And it commercialized a key part of a weight-saving design known as honeycombs. The idea here is to mimic the cells found in beehives to bond materials like fiber-reinforced plastics in a way that provides strength and structural integrity – but without the weight that metals require.

Along the way, Hexcel has played a key role in some of the most dramatic breakthroughs in air and space, as well as on water.

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For example, Hexcel supplied parts on Apollo 11 for its 1969 moon landing. The energy absorbing footpads allowed the craft to touch down safely and not jar the complex equipment or astronauts onboard.

Space is still a key frontier for the firm. Hexcel’s rugged yet light materials have comprised a big part of the fuselage on satellites that have recently been sent to Mars.

Hexcel’s advanced composites are also seeing active duty on the open seas. They were used to help make the lightning fast catamaran Team Oracle sailed to win the prestigious America’s Cup on San Francisco Bay in 2013.

Helping Jets Fly, Further and Faster

Hexcel has used its knowhow to help the world’s top aircraft makers build the next-generation of globe-spanning jets.

It counts Boeing as a major client. The firm’s 787 Dreamliner was launched to offer unmatched fuel efficiency for a plane in the mid-sized jet passenger class.

Making heavy use of Hexcel’s carbon fiber and other advanced materials, the 787 reduces fuel consumption by 20%, while at the same time increasing cargo capacity by up to 45%.

Hexcel actually ranks as a commercial aviation twofer. It also counts Boeing rival, Airbus SE (OTC:EADSY), as a client.

Why wouldn’t these aircraft builders simply stick with tried-and-true aluminum for their fuselages? Because carbon fiber is five times stronger and 30% lighter than aluminum.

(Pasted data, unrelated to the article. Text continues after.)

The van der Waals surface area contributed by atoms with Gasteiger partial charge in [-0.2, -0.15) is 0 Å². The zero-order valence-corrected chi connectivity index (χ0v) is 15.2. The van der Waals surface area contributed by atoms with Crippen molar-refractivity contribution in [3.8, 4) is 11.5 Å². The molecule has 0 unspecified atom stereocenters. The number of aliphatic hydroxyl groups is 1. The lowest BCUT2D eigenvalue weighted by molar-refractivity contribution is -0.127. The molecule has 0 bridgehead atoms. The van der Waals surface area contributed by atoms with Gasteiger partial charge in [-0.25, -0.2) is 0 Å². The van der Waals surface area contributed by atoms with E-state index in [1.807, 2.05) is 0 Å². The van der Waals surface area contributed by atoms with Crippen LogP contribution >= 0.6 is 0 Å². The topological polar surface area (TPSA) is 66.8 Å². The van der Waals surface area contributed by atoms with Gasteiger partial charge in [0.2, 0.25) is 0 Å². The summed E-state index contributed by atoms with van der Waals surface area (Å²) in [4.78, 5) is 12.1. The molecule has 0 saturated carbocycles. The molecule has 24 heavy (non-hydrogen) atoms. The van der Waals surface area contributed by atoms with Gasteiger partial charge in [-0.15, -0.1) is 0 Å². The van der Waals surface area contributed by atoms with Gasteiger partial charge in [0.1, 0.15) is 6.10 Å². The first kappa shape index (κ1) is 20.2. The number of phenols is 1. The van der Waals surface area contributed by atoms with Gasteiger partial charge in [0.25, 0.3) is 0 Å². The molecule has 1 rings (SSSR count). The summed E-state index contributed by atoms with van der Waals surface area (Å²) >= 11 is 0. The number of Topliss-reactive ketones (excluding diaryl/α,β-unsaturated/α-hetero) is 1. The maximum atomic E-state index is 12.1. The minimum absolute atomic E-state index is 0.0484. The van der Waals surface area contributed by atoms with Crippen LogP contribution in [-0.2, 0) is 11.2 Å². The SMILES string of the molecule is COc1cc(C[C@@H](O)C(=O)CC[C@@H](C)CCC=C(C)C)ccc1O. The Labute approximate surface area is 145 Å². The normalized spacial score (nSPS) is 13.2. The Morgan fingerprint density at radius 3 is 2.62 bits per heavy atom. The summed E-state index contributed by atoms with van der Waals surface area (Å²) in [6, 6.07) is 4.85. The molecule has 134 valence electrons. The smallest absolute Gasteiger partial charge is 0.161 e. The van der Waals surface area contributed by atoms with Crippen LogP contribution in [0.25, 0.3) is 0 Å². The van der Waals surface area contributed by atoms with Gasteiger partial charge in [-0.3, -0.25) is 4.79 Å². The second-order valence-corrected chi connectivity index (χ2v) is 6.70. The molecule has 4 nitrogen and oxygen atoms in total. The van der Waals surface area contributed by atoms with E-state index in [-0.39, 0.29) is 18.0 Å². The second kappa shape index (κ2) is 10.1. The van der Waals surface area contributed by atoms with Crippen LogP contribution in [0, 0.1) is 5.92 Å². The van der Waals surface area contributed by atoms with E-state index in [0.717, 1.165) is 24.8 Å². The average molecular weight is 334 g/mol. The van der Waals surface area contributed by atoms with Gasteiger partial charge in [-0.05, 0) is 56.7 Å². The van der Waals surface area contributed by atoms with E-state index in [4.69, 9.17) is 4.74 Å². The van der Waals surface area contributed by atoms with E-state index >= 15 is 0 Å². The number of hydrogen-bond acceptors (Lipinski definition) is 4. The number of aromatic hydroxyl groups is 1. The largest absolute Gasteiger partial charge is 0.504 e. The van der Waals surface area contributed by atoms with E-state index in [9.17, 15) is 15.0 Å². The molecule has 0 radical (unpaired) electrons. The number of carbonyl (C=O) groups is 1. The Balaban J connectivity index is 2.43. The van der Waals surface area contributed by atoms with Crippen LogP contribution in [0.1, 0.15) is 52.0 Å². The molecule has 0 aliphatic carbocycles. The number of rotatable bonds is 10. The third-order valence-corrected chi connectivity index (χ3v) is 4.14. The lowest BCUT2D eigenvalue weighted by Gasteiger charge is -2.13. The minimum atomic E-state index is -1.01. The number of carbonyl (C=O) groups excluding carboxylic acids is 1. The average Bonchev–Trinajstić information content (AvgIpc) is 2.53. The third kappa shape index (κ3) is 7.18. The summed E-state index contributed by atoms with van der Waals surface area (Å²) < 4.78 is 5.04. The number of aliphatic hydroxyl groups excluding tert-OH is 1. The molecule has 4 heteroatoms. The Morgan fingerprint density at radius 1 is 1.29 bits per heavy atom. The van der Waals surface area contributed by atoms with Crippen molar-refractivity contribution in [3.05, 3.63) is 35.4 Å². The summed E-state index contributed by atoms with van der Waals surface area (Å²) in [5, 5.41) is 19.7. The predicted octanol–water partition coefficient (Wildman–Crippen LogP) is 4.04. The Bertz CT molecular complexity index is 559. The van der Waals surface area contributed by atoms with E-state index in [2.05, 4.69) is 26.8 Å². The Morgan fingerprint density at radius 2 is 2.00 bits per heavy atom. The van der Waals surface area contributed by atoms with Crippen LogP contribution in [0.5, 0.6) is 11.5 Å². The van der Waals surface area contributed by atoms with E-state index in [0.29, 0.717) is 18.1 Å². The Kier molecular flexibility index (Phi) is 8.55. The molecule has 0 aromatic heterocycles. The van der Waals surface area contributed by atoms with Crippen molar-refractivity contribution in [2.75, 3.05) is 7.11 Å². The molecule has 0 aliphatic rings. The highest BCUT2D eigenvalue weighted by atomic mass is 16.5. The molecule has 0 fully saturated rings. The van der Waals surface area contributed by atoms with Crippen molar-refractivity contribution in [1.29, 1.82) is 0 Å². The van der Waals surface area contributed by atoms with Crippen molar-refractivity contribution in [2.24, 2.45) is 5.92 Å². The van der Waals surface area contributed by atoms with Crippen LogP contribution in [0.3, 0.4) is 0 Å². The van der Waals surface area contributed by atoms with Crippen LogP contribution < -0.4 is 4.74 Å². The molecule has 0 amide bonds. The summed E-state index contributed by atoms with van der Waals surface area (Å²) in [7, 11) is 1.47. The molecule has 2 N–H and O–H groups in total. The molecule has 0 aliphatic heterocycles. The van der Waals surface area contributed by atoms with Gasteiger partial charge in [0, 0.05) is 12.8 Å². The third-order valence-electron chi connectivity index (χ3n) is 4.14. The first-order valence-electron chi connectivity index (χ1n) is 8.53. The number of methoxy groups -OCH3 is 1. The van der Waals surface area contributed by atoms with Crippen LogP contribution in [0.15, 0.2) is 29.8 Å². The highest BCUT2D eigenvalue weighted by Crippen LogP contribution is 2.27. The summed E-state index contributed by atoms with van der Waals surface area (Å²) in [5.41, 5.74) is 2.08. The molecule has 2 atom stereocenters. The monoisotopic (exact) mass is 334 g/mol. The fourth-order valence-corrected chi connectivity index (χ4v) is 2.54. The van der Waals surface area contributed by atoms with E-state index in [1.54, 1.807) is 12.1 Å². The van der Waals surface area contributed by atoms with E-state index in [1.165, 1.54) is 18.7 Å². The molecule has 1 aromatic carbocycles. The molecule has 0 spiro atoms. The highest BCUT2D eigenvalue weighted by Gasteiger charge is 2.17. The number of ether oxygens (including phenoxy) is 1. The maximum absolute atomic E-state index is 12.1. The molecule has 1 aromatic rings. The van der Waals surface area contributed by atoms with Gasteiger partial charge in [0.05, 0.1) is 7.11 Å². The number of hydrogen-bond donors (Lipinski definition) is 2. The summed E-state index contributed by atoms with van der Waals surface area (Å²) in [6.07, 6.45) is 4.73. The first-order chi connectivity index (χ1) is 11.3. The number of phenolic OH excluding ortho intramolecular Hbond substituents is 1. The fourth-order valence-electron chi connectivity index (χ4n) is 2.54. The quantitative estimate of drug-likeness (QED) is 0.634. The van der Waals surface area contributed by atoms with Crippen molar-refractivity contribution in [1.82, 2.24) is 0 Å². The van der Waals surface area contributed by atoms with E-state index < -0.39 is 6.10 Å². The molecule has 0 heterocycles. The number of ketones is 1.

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Yes, carbon fiber costs more to make than aluminum on a per pound basis. But the weight savings and reduced amount of materials needed more than make up for that.

That’s why every new Boeing 787 and Airbus 350 uses from $2 to $5 million in Hexcel’s composites.

While around 70% of Hexcel’s materials are sold in the aircraft sector, the firm is also now seeing rising demand for its materials in wind turbines, satellites, military launch vehicles, electric vehicles and more.

Hexcel has always spent heavily on R&D. Yet the firm also won’t hesitate to bring in the right technologies as needed through mergers.

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Just last month, it bought ARC Technologies, which provides materials that are shielded from radio wave and electro-magnetic interference. That was the fourth firm Hexcel has bought in almost exactly three years.

The payoff from these moves will be double-digit growth in sales and profits in 2019. And thanks to the strong supply relationships with Boeing and Airbus, massive order backlogs for those firms means that Hexcel’s factories too will be humming for a very long time to come.

While this is a great play in itself, it also holds clear appeal to price-sensitive investors. Shares currently trade below $70, which is only a fraction of Boeing’s price.

Given the boom in global air travel, this is a key tech supplier you can count on to hand you gains for years to come…

Now, I’ve told you how Hexcel is supplying Boeing and Airbus with the advanced materials they need to fill their growing number of orders. Well, there’s another new technology I’ve spotted that’s going to revolutionize the world of avionics.

And it’s going to create staggering wealth for any individual smart enough to get in on the ground floor of this remarkable new technology.

Other firms like Boeing are involved – but a tiny Alabama-based defense tech company most people have never heard of stands at the center of this technology.

Learn more about it here.

See you back here soon.

Cheers and good investing,

Michael A. Robinson